I have been a consultant for 2 years, doing mostly HTML and CSS. Also, I have earned substantial income doing so. You can also get a good chunk of cash just by knowing HTML and CSS.

To get there, I needed to figure out how to use other advanced instruments like Expression Engine, which relies on a php structure. I don't do PHP. I just follow the documentation and use quality modules. I don't code any JS. I use modules and adjust them to my requirements following guidelines.

In the event you need genuine back-end software

Keep reading

I have been a consultant for 2 years, doing mostly HTML and CSS. Also, I have earned substantial income doing so. You can also get a good chunk of cash just by knowing HTML and CSS.

To get there, I needed to figure out how to use other advanced instruments like Expression Engine, which relies on a php structure. I don't do PHP. I just follow the documentation and use quality modules. I don't code any JS. I use modules and adjust them to my requirements following guidelines.

In case you need a genuine back-end software engineer, hire one for part of the company. Try not to try to do everything yourself. You will sit and collect. What's more, the work may be done ineffectively.

Get acquainted with a particular region (like Front-End Design if that's what you really like) and use frameworks that help you assemble more developed sites for which you can charge higher expenses and for which you can offer month-to-month maintenance. .

Another thing where you should be acceptable (especially if you are outsourcing) is business arrangement and customer relationships.

By understanding customer center requirements and offering a master UI of UI and UX tips, you will have the option to build a connection that is trusted and considerate by your customers.

Browse a couple of good books on selling, on the most effective method to build an amazing proposition, how to be considered by clients (so that you don't work like a slave, but an accomplice in a task). These are much easier to learn than PHP, but are sometimes difficult to apply in reality. It will take practice, but once your first huge proposal is recognized, the next one will only get bigger ...

I am still a front-end developer. But on the other hand, I am a decent finance manager and have figured out how to build amazing client relationships while offering my skill at a more exorbitant cost.

Plus, you can do it too!

It's not so much about the programming language. Developers are obsessed with programming languages.

It's more about experience related to the type of work you want to do.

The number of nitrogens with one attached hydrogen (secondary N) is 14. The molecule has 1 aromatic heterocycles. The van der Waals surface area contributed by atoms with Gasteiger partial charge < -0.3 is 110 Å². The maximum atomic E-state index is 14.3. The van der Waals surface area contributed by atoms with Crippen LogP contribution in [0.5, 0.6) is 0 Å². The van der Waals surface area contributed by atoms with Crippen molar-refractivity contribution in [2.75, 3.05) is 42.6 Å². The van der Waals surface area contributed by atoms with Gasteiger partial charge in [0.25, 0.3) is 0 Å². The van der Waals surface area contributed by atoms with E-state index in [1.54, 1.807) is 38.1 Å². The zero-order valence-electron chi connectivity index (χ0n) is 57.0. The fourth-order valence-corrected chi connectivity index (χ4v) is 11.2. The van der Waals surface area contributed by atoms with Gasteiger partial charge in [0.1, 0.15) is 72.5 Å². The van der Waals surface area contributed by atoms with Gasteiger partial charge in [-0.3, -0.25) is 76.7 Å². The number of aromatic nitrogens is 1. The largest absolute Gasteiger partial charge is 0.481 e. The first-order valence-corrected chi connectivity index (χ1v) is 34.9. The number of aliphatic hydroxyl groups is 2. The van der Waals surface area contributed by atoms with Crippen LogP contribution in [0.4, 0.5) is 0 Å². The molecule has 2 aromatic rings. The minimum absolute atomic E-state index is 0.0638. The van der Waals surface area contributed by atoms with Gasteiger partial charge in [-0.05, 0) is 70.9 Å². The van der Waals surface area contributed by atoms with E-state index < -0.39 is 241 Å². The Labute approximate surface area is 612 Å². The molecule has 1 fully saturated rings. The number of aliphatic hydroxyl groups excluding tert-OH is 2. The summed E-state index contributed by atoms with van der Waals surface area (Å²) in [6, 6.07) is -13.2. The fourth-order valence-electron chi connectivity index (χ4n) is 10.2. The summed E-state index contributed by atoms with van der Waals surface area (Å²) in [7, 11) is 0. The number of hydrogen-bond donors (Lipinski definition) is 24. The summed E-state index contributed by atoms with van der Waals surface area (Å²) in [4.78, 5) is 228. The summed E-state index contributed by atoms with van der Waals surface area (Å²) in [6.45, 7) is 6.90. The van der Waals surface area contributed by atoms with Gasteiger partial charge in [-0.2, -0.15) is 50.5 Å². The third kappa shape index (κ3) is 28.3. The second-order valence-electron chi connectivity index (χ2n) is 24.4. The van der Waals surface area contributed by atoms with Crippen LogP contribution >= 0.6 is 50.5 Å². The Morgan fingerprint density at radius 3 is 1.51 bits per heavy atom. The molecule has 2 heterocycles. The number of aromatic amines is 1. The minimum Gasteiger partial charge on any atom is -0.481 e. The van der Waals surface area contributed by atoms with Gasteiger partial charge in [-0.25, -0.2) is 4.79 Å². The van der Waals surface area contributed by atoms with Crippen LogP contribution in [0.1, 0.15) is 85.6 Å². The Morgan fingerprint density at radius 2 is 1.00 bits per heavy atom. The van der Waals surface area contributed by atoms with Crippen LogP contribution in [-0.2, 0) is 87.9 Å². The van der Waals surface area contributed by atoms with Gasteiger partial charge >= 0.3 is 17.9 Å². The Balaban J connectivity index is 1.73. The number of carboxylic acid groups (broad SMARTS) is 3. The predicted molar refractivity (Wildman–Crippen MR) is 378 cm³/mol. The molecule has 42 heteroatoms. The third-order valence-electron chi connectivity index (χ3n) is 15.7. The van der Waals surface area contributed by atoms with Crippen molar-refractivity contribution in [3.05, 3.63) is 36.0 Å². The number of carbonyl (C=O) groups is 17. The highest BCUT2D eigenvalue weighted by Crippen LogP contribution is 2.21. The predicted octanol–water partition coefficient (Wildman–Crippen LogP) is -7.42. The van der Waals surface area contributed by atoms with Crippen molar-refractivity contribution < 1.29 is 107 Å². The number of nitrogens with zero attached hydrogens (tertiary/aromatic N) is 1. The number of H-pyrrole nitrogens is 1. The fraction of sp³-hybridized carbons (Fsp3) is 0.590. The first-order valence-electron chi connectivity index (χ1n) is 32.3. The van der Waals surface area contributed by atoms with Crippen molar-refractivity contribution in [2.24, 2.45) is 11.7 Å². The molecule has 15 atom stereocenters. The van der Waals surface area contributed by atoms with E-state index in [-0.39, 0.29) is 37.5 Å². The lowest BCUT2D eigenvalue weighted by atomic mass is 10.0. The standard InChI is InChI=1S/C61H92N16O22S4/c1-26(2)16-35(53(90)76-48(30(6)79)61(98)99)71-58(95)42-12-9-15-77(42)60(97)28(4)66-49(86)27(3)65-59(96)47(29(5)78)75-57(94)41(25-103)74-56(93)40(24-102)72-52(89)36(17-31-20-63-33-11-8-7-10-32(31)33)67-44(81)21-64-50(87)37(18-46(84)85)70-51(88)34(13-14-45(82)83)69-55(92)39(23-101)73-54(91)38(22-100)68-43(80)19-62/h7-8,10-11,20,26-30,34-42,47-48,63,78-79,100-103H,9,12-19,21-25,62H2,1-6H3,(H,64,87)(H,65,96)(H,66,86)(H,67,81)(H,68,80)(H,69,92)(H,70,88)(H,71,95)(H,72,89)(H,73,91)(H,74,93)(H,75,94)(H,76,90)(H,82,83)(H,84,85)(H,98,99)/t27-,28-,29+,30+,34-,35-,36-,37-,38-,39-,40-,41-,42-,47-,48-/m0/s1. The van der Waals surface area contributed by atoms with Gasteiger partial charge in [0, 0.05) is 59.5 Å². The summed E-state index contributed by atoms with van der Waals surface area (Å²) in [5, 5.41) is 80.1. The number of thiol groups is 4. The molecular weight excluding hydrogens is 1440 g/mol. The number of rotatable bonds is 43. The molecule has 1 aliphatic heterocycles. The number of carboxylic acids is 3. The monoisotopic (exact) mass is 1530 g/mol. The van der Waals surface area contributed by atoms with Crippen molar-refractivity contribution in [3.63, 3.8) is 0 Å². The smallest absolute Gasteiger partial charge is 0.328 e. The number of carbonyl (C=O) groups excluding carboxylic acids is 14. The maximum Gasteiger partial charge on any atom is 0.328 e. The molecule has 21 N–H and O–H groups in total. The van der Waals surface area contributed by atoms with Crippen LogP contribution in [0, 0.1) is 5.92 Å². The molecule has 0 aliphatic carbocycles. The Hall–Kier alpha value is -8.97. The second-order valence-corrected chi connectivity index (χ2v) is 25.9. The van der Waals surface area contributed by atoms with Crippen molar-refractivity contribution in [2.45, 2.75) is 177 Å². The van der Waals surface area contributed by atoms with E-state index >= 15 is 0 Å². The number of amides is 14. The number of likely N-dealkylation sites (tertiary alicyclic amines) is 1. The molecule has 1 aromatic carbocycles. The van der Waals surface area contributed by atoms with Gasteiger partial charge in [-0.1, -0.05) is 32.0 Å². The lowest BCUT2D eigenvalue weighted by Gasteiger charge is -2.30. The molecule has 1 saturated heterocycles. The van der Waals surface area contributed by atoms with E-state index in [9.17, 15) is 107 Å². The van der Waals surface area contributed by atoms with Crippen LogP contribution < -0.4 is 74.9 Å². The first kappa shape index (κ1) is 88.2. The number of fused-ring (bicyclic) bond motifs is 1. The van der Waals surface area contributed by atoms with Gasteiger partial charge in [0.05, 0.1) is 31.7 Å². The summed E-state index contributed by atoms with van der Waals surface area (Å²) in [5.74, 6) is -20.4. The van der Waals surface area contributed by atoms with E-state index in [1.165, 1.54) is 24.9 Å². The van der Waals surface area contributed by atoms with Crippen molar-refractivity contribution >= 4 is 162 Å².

Start with this and look at the job postings for the type of role. Look at the programming languages ​​that seem to come up the most. Then go from there.

  • Learn JavaScript if you want to participate in front-end development. But learn some design skills as well - UX may be a different role in the main one, but if you achieve both design / layout in CSS, JavaScript (especially responsive / JQuery libraries etc) and HTML then you have a head
Keep reading

It's not so much about the programming language. Developers are obsessed with programming languages.

It's more about experience related to the type of work you want to do.

Start with this and look at the job postings for the type of role. Look at the programming languages ​​that seem to come up the most. Then go from there.

  • Learn JavaScript if you want to participate in front-end development. But learn some design skills as well - UX may be a different role in the main one, but if you achieve both design / layout in CSS, JavaScript (especially responsive / JQuery libraries etc) and HTML, then you already have a head start. . Learn node.js too and this opens up a way to use javascript on the back end for web servers, scripting, build management, desktop and mobile development, etc. You can also use it to build browser plugins. Javascript is truly a must-have for developers today. It's a good idea to learn a front-end framework like Angular, React, or Vue as well to understand the front-end driven approach to app development, becoming more popular as it helps to further separate the front-end from the back-end. effectively.
  • If you want to get into corporate website development, choose Java. And learn a little JavaScript to understand where problems can occur, particularly around asynchronous web services. Spring MVC and Spring Core are essential for this, and Spring Boot is a great way to speed up a project (comparable in focus to Ruby on Rails but with more enterprise-level support). For midsize businesses, Ruby on Rails, C #, and Python with Django are good to know. For start-ups, node.js (JavaScript) with Express is popular as it is very quick to learn and expand.
  • If you want to work with small businesses, learn PHP and how to customize WordPress. Learn about the LAMP stack, in particular learn about Apache redirects / rewrites, they appear like a Swiss army knife all the time (which is good for all types of businesses you can work with, for things like SEO redirects). Nginx is also popular for this.
  • If you're interested in data science (big data if you want), Python has a good set of libraries that deal with this, and of course you need to learn R, particularly useful for statistics and machine learning concepts. You can learn hadoop if you want to process large data sets through pipelines, but this is evolving so fast that hadoop is quickly becoming obsolete; I see Apache Spark & ​​Storm more and more nowadays.
  • In mobile applications? Well that's moving so fast it's hard to know where to go. Everyone uses open source in their mobile language; the only one that was open source to begin with was Android, so maybe that's a good bet. Otherwise you would skip Objective-C and go straight to Swift for iOS and Java for Android.